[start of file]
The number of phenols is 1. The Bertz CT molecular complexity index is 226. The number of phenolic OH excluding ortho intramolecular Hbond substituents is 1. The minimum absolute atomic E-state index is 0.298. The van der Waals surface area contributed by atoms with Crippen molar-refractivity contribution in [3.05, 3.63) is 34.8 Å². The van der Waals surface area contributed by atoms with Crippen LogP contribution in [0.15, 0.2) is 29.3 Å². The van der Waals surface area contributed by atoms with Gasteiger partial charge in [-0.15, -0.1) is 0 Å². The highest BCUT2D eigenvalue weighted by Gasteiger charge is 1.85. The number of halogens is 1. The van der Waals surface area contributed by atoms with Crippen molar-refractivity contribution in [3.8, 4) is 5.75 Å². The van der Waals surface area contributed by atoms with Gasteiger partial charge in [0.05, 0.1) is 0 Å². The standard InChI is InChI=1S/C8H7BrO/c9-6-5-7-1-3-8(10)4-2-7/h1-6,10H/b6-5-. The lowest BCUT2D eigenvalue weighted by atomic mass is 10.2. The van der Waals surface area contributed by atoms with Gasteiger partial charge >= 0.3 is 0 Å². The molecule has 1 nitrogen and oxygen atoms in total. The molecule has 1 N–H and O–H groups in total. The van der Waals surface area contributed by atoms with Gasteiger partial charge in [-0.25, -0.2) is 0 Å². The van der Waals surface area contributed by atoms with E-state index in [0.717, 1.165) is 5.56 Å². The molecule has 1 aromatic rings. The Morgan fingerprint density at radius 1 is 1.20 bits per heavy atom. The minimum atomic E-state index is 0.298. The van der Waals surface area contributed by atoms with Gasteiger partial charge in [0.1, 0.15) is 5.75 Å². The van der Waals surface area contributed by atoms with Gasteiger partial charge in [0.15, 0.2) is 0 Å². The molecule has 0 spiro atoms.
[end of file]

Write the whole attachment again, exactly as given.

The number of phenols is 1. The Bertz CT molecular complexity index is 226. The number of phenolic OH excluding ortho intramolecular Hbond substituents is 1. The minimum absolute atomic E-state index is 0.298. The van der Waals surface area contributed by atoms with Crippen molar-refractivity contribution in [3.05, 3.63) is 34.8 Å². The van der Waals surface area contributed by atoms with Crippen LogP contribution in [0.15, 0.2) is 29.3 Å². The van der Waals surface area contributed by atoms with Gasteiger partial charge in [-0.15, -0.1) is 0 Å². The highest BCUT2D eigenvalue weighted by Gasteiger charge is 1.85. The number of halogens is 1. The van der Waals surface area contributed by atoms with Crippen molar-refractivity contribution in [3.8, 4) is 5.75 Å². The van der Waals surface area contributed by atoms with Gasteiger partial charge in [0.05, 0.1) is 0 Å². The standard InChI is InChI=1S/C8H7BrO/c9-6-5-7-1-3-8(10)4-2-7/h1-6,10H/b6-5-. The lowest BCUT2D eigenvalue weighted by atomic mass is 10.2. The van der Waals surface area contributed by atoms with Gasteiger partial charge >= 0.3 is 0 Å². The molecule has 1 nitrogen and oxygen atoms in total. The molecule has 1 N–H and O–H groups in total. The van der Waals surface area contributed by atoms with Gasteiger partial charge in [-0.25, -0.2) is 0 Å². The van der Waals surface area contributed by atoms with E-state index in [0.717, 1.165) is 5.56 Å². The molecule has 1 aromatic rings. The Morgan fingerprint density at radius 1 is 1.20 bits per heavy atom. The minimum atomic E-state index is 0.298. The van der Waals surface area contributed by atoms with Gasteiger partial charge in [0.1, 0.15) is 5.75 Å². The van der Waals surface area contributed by atoms with Gasteiger partial charge in [0.15, 0.2) is 0 Å². The molecule has 0 spiro atoms.